in that village. you go buy or not gas, kerosene. that's how you light. But when
we cook with wood and stuff, it's really. There's no soap you got to make your
THOMAS- You made your own soap?
HOA- and make your own thing for shampoo your hair. Yeah.
THOMAS- Wow! You still remember how to do it.
HOA- Eh that's like they take the coconut. And husk and they burn it and put
00:18:00water in there and they let it sit. Then later on, they just take the tab. And I
think that's how they make soap.
THOMAS- That's really cool!
HOA- Yeah, we don't have shampoo, we don't have soap, we don't have dishwasher
things like that.
THOMAS- Hmm. So, then you would have moved to Bien Hoa, the-the town,
HOA- that town where my father was in the army
THOMAS- and you were, how old when you moved there, I thought I was seven. Can
you tell me about your experience coming there?
HOA- Oh um. Well. I have a big family. So, when I get there, I got to help out
my mom to take care of the little ones. And I go to school in the morning
00:19:00because the school is very crowded, so they split. In a morning like from eight
to twelve. Then at nighttime, another class coming in from one to five,
something like that, so they split up in the morning or you go in an afternoon.
So, I help out my mom a lot because she had eleven of us and so being almost the
oldest. You know, it's lot of responsibility fall on me to take care of them and
feed them and have a cook and do laundry. So, it's not very happy. I never have
time to have friends or played or anything. It just like always the mother hand.
I kind of resent that. But you can't say anything about it. That's your duty to
THOMAS- tell me about your family in Bien Hoa
HOA- right now. Um
THOMAS- Well, the back-back then when you first moved there.
HOA- Um well, we all know little. My father would go to work now he's not
fighting any more. He has office job. My mom, always a homemaker, so my my
father would come home for lunch and he'd go off again and he'd come back. We
both have, you know, we all have school and things. And later on, I think my
father retired because he got some kind of accident related to work. So, he
retire early and we still there, we still live there. But now the government
gave him a small piece of land. So, we build a house and we don't live in post
00:21:00anymore. We'll be on our own. Um That land right now, my youngest brother lived
there. So now it's worth a lot of money
THOMAS- in- in the current year right now? (Hoa Shaking head yes) Wow.
HOA- Right now. Yeah, that's-that's like the dirt road that is get to the house.
like, back then they give him that piece of land and no one would think anything
of it. But he went there and built a house. So he lived there. And I left
Vietnam and um I done with high school when I was seventeen and I went to work
for American army. Mm-Hmm.
THOMAS- I want to- I want to go back to your-your family when you first get the
Bien Hoa. So, it's-it's your dad, your mom and then 10 siblings.
HOA- Yeah. Ten plus me
THOMAS- so how many brothers and how many sisters did you have
HOA- My mom have seven boys. And four girls.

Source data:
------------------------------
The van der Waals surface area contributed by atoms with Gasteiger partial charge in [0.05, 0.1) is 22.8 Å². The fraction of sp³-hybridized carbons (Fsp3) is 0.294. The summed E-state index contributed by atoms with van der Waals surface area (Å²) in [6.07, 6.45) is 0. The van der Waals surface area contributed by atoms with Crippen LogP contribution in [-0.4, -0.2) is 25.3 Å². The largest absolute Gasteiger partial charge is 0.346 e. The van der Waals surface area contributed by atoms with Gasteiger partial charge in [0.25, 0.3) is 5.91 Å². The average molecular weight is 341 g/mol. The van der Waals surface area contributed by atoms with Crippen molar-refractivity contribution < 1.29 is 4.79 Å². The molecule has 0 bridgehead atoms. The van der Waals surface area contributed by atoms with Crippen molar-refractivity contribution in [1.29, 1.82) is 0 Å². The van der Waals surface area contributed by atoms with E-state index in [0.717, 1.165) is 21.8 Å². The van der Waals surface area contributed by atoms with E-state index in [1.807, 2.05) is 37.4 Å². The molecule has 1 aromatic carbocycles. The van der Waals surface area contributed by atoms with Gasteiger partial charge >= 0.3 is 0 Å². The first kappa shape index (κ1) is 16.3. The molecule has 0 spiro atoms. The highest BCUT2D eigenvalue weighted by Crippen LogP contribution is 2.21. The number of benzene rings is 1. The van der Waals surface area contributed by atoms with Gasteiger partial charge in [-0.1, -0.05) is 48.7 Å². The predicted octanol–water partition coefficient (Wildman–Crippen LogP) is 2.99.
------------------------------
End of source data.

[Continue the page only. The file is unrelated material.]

THOMAS- And how old are you? It's like, what is the order?
HOA- I'm number two. I'm second? Um My older brother later on, he joined like
cop in America, but in Vietnam, we joined them. And he got married, he moved
out. But all of us feel in the same house, we are at school. Um My father
retired and he went to work, I forgot what he was doing. He do something else,
but we just make enough to eat. You know, we're not middle class, we're not, you
know, we just have enough to eat at.
THOMAS- Why were you living with your grandparents when your other siblings-?
HOA- At the beginning- Well, see my mom have a baby every two years. So, my
older brother live with my aunt. Me, live with my grandparents, and she had two
kids that with her because my father's move around. So, it's better that, you
know, someone would help her take care of us instead of all of us live in the
one house. they live on post, just like, you know, one room apartment and too
crowded. So my older brother live with my aunt I live with my grandparents.
HOA- My mom still have you know the other two babies or whatever.
THOMAS- So they spread you around because it was too crowded in in the apartment
00:24:00on the post.
THOMAS- And then later on they brought you back. Watch your
THOMAS- And when you moved back in, did you have. Was it all eleven of you at
HOA- No every two years, you have a baby. So, when I moved there, I took care my
little brother. He would be number six. Um He just. Maybe a year old. Then.
Another year, she have another baby boy. Then I would take care of baby helping
her, and so is every two years and a baby.
THOMAS- I want to I want to ask you about your dad's job now. So-
HOA- I forgot what he did, but he left the army the service. He went to work for
00:25:00some kind of lumber company. I forgot.
THOMAS- When did he leave the service?
HOA- Um he could be like, and he's forty, just like.
THOMAS- Do you remember Ballpark- what-what year it was?
HOA- Maybe it could be in the early sixties. OK
THOMAS- Do you know what he did in the military?
HOA- He rank was sergeant at beginning he go with the group of men to the field
or whatever that need him, so they move him around a lot. And later on, he got a
desk job, but then he still go out. Somewhere, and he got hit by a grenade. So,
he kind of like injure two his fingers. So, then he got discharged from the army.